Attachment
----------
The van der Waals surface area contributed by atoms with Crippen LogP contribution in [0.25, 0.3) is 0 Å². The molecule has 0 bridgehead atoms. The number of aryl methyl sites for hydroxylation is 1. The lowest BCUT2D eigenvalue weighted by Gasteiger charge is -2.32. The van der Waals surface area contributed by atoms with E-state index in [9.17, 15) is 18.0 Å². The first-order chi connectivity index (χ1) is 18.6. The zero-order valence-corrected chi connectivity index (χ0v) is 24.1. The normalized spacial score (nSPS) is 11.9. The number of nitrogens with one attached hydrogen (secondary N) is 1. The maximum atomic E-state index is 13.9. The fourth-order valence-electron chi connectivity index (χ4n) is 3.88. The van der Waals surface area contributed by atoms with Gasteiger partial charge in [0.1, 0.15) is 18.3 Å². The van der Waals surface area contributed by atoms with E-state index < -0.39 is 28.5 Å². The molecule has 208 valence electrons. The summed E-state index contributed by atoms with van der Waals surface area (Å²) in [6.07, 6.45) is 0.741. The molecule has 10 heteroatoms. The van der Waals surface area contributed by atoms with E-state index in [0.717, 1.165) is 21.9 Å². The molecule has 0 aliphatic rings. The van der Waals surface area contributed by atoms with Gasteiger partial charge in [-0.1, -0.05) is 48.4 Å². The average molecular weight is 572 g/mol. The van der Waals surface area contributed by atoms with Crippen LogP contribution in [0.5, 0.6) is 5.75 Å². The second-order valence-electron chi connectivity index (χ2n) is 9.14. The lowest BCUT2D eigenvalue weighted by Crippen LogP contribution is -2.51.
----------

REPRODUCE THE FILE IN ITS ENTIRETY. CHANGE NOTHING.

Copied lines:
The van der Waals surface area contributed by atoms with Crippen LogP contribution in [0.25, 0.3) is 0 Å². The molecule has 0 bridgehead atoms. The number of aryl methyl sites for hydroxylation is 1. The lowest BCUT2D eigenvalue weighted by Gasteiger charge is -2.32. The van der Waals surface area contributed by atoms with E-state index in [9.17, 15) is 18.0 Å². The first-order chi connectivity index (χ1) is 18.6. The zero-order valence-corrected chi connectivity index (χ0v) is 24.1. The normalized spacial score (nSPS) is 11.9. The number of nitrogens with one attached hydrogen (secondary N) is 1. The maximum atomic E-state index is 13.9. The fourth-order valence-electron chi connectivity index (χ4n) is 3.88. The van der Waals surface area contributed by atoms with Gasteiger partial charge in [0.1, 0.15) is 18.3 Å². The van der Waals surface area contributed by atoms with E-state index < -0.39 is 28.5 Å². The molecule has 208 valence electrons. The summed E-state index contributed by atoms with van der Waals surface area (Å²) in [6.07, 6.45) is 0.741. The molecule has 10 heteroatoms. The van der Waals surface area contributed by atoms with E-state index in [0.717, 1.165) is 21.9 Å². The molecule has 0 aliphatic rings. The van der Waals surface area contributed by atoms with Gasteiger partial charge in [-0.1, -0.05) is 48.4 Å². The average molecular weight is 572 g/mol. The van der Waals surface area contributed by atoms with Crippen LogP contribution in [0.5, 0.6) is 5.75 Å². The second-order valence-electron chi connectivity index (χ2n) is 9.14. The lowest BCUT2D eigenvalue weighted by Crippen LogP contribution is -2.51.